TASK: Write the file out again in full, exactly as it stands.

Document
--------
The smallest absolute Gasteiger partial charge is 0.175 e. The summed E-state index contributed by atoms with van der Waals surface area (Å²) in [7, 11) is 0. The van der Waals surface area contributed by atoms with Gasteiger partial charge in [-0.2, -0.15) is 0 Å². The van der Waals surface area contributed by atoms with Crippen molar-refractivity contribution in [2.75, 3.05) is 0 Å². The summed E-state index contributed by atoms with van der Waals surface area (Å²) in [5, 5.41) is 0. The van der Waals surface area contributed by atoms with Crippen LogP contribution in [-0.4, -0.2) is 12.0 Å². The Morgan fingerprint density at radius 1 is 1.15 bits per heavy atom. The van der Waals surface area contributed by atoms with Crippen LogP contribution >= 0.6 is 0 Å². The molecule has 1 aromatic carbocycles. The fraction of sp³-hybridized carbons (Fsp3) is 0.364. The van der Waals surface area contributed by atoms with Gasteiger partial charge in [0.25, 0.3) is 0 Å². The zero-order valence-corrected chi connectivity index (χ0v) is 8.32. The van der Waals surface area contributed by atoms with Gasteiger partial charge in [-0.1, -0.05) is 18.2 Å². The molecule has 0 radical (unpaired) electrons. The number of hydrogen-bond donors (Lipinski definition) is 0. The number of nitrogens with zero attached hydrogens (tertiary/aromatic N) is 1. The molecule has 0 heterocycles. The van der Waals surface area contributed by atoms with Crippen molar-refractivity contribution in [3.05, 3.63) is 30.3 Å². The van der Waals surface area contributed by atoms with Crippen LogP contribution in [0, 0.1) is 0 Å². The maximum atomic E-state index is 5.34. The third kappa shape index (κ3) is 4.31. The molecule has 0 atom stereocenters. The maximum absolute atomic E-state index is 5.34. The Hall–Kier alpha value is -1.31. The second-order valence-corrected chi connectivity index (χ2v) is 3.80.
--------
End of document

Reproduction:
The smallest absolute Gasteiger partial charge is 0.175 e. The summed E-state index contributed by atoms with van der Waals surface area (Å²) in [7, 11) is 0. The van der Waals surface area contributed by atoms with Gasteiger partial charge in [-0.2, -0.15) is 0 Å². The van der Waals surface area contributed by atoms with Crippen molar-refractivity contribution in [2.75, 3.05) is 0 Å². The summed E-state index contributed by atoms with van der Waals surface area (Å²) in [5, 5.41) is 0. The van der Waals surface area contributed by atoms with Crippen LogP contribution in [-0.4, -0.2) is 12.0 Å². The Morgan fingerprint density at radius 1 is 1.15 bits per heavy atom. The van der Waals surface area contributed by atoms with Crippen LogP contribution >= 0.6 is 0 Å². The molecule has 1 aromatic carbocycles. The fraction of sp³-hybridized carbons (Fsp3) is 0.364. The van der Waals surface area contributed by atoms with Gasteiger partial charge in [0.25, 0.3) is 0 Å². The zero-order valence-corrected chi connectivity index (χ0v) is 8.32. The van der Waals surface area contributed by atoms with Gasteiger partial charge in [-0.1, -0.05) is 18.2 Å². The molecule has 0 radical (unpaired) electrons. The number of hydrogen-bond donors (Lipinski definition) is 0. The number of nitrogens with zero attached hydrogens (tertiary/aromatic N) is 1. The molecule has 0 heterocycles. The van der Waals surface area contributed by atoms with Crippen molar-refractivity contribution in [3.05, 3.63) is 30.3 Å². The van der Waals surface area contributed by atoms with Crippen LogP contribution in [0, 0.1) is 0 Å². The maximum atomic E-state index is 5.34. The third kappa shape index (κ3) is 4.31. The molecule has 0 atom stereocenters. The maximum absolute atomic E-state index is 5.34. The Hall–Kier alpha value is -1.31. The second-order valence-corrected chi connectivity index (χ2v) is 3.80.